Guesses the table name (in forced lower-case) based on the name of the class in the inheritance hierarchy descending directly from ActiveRecord::Base. So if the hierarchy looks like: Reply < Message < ActiveRecord::Base, then Message is used to guess the table name even when called on Reply. The rules used to do the guess are handled by the Inflector class in Active Support, which knows almost all common English inflections. You can add new inflections in config/initializers/inflections.rb.

Nested classes are given table names prefixed by the singular form of the parent's table name. Enclosing modules are not considered.

Examples

class Invoice < ActiveRecord::Base; end;
file                  class               table_name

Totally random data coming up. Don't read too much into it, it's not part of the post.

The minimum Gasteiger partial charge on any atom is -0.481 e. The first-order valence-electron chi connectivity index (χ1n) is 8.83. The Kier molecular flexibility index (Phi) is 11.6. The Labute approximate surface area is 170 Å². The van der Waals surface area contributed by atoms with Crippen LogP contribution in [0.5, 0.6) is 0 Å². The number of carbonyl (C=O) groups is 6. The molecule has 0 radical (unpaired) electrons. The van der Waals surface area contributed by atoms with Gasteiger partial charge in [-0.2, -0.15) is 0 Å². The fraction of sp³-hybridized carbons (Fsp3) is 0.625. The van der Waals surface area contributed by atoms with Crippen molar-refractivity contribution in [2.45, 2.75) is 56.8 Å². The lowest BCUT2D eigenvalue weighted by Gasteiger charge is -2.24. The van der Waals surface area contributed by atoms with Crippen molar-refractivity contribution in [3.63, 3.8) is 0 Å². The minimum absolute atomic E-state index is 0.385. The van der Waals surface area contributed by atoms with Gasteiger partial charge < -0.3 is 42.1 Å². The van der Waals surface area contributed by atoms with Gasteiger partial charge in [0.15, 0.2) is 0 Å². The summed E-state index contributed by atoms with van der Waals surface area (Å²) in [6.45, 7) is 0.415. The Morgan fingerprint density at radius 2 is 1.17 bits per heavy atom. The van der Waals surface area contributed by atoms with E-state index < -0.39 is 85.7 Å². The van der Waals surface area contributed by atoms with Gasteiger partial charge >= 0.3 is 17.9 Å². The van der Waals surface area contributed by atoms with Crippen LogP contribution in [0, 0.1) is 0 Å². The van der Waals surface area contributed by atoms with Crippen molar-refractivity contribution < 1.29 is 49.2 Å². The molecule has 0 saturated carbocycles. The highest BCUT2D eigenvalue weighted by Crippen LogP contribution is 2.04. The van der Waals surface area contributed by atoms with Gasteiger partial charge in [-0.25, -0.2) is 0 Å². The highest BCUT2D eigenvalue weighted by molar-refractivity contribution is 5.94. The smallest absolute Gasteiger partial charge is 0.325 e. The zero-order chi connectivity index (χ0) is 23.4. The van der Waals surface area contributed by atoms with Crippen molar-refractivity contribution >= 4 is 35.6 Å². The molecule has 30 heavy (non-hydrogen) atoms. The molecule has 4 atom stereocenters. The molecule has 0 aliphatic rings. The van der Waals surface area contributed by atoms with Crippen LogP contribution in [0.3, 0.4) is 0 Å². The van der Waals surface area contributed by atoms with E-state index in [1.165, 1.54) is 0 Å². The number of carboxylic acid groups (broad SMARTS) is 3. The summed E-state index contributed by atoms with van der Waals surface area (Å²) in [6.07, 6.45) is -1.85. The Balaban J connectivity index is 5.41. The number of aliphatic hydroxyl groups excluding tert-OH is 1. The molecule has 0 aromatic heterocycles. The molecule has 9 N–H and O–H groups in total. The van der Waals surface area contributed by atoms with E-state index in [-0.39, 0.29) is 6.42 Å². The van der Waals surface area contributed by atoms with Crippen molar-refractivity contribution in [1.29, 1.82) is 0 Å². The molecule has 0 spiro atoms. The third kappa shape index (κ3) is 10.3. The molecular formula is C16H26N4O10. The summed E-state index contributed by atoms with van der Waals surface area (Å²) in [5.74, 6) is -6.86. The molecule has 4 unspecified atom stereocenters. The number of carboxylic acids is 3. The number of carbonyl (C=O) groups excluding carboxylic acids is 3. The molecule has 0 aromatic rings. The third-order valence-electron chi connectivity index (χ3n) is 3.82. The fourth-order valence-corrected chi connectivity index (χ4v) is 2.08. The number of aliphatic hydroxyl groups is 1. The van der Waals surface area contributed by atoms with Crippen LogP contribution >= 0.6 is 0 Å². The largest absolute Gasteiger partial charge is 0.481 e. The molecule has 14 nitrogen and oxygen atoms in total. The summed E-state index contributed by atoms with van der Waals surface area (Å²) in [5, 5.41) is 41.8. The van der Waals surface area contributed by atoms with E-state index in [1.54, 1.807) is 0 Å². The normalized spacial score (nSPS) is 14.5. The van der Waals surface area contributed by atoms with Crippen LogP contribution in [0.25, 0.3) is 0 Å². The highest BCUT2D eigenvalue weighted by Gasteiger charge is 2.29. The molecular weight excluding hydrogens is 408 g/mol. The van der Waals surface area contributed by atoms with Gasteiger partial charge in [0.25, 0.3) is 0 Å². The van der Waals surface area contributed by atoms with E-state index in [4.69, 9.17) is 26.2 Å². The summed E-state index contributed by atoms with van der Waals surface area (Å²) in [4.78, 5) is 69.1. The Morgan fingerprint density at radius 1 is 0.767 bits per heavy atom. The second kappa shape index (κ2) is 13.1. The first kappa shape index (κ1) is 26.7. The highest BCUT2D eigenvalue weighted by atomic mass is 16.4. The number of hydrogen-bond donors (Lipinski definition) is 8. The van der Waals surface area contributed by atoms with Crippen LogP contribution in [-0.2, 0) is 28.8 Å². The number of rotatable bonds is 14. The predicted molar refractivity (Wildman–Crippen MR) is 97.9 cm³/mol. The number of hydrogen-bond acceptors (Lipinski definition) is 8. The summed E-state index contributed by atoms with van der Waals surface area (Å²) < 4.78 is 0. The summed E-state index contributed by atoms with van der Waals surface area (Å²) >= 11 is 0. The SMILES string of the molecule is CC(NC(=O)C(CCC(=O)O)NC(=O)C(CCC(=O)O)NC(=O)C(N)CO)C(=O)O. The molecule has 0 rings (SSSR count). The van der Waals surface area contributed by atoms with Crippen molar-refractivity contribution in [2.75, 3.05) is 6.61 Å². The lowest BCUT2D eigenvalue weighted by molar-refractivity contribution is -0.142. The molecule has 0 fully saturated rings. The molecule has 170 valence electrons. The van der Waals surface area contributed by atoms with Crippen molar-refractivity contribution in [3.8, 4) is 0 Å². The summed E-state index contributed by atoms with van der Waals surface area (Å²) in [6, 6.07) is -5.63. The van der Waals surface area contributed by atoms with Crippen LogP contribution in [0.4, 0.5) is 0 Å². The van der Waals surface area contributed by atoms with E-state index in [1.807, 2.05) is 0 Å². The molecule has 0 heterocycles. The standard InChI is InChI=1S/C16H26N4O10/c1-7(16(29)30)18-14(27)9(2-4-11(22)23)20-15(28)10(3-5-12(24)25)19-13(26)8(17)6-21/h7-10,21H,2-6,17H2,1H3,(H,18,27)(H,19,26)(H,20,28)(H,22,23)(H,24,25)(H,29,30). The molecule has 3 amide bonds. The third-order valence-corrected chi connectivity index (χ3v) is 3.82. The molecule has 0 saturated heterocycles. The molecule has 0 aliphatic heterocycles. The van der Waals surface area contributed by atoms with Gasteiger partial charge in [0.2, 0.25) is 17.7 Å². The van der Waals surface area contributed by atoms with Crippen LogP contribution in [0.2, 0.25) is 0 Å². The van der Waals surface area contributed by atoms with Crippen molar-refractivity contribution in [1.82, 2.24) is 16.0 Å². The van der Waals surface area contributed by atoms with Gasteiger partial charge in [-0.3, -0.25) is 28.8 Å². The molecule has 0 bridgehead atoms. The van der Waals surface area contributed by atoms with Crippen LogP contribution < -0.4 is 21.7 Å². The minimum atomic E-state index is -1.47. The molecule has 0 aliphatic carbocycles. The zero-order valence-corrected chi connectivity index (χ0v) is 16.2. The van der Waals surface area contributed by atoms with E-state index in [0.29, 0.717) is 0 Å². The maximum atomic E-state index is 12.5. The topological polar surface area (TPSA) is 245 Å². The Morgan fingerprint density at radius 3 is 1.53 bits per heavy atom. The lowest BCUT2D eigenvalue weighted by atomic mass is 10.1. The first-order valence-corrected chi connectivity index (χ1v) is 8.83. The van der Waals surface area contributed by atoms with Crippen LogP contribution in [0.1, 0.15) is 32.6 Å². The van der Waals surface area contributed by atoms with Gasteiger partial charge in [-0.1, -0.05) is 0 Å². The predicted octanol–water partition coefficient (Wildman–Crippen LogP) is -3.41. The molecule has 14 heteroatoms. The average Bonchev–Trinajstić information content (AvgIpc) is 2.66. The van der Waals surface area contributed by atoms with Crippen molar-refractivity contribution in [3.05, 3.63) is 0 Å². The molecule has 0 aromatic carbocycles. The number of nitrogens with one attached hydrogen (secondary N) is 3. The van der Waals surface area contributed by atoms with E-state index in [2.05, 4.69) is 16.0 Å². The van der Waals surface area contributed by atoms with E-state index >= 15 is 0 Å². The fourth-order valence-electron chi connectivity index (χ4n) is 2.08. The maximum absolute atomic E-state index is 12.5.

invoice.rb            Invoice             invoices

class Invoice < ActiveRecord::Base; class Lineitem < ActiveRecord::Base; end; end;
file                  class               table_name
invoice.rb            Invoice::Lineitem   invoice_lineitems

module Invoice; class Lineitem < ActiveRecord::Base; end; end;
file                  class               table_name
invoice/lineitem.rb   Invoice::Lineitem   lineitems

Additionally, the class-level table_name_prefix is prepended and the table_name_suffix is appended. So if you have “myapp_” as a prefix, the table name guess for an Invoice class becomes “myapp_invoices”. Invoice::Lineitem becomes “myapp_invoice_lineitems”.

You can also overwrite this class method to allow for unguessable links, such as a Mouse class with a link to a “mice” table. Example:

class Mouse < ActiveRecord::Base
  set_table_name "mice"
end


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# File 'activerecord/lib/active_record/base.rb', line 590

def table_name
  reset_table_name
end

+ (Object) unscoped

Returns a scope for this class without taking into account the default_scope.

class Post < ActiveRecord::Base
  default_scope :published => true